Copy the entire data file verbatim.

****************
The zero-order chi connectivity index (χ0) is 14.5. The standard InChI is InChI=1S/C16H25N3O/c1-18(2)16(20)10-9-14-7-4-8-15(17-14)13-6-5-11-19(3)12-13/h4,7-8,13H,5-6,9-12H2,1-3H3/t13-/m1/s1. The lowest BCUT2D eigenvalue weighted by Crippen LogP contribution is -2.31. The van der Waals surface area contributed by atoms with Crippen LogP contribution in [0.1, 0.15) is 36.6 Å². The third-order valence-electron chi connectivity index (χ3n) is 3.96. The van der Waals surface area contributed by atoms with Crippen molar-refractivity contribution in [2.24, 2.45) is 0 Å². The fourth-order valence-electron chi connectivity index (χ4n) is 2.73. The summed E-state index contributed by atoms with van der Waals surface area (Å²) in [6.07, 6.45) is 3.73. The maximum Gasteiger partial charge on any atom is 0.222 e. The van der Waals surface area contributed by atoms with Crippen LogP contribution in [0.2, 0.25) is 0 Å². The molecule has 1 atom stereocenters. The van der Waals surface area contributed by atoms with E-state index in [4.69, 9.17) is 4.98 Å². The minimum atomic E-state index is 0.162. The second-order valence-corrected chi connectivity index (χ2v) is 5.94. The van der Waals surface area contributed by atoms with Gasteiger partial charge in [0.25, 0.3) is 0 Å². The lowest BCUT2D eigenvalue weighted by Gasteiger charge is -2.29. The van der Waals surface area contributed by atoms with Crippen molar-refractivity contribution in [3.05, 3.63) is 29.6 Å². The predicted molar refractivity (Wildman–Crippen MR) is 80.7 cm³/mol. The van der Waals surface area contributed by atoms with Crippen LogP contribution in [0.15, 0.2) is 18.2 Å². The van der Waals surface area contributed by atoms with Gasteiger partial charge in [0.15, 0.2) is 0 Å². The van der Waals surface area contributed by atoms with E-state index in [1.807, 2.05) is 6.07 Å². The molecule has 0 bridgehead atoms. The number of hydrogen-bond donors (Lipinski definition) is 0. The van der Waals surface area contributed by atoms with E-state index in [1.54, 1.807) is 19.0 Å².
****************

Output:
The zero-order chi connectivity index (χ0) is 14.5. The standard InChI is InChI=1S/C16H25N3O/c1-18(2)16(20)10-9-14-7-4-8-15(17-14)13-6-5-11-19(3)12-13/h4,7-8,13H,5-6,9-12H2,1-3H3/t13-/m1/s1. The lowest BCUT2D eigenvalue weighted by Crippen LogP contribution is -2.31. The van der Waals surface area contributed by atoms with Crippen LogP contribution in [0.1, 0.15) is 36.6 Å². The third-order valence-electron chi connectivity index (χ3n) is 3.96. The van der Waals surface area contributed by atoms with Crippen molar-refractivity contribution in [2.24, 2.45) is 0 Å². The fourth-order valence-electron chi connectivity index (χ4n) is 2.73. The summed E-state index contributed by atoms with van der Waals surface area (Å²) in [6.07, 6.45) is 3.73. The maximum Gasteiger partial charge on any atom is 0.222 e. The van der Waals surface area contributed by atoms with Crippen LogP contribution in [0.2, 0.25) is 0 Å². The molecule has 1 atom stereocenters. The van der Waals surface area contributed by atoms with E-state index in [4.69, 9.17) is 4.98 Å². The minimum atomic E-state index is 0.162. The second-order valence-corrected chi connectivity index (χ2v) is 5.94. The van der Waals surface area contributed by atoms with Gasteiger partial charge in [0.25, 0.3) is 0 Å². The lowest BCUT2D eigenvalue weighted by Gasteiger charge is -2.29. The van der Waals surface area contributed by atoms with Crippen molar-refractivity contribution in [3.05, 3.63) is 29.6 Å². The predicted molar refractivity (Wildman–Crippen MR) is 80.7 cm³/mol. The van der Waals surface area contributed by atoms with Crippen LogP contribution in [0.15, 0.2) is 18.2 Å². The van der Waals surface area contributed by atoms with Gasteiger partial charge in [0.15, 0.2) is 0 Å². The van der Waals surface area contributed by atoms with E-state index in [1.807, 2.05) is 6.07 Å². The molecule has 0 bridgehead atoms. The number of hydrogen-bond donors (Lipinski definition) is 0. The van der Waals surface area contributed by atoms with E-state index in [1.54, 1.807) is 19.0 Å².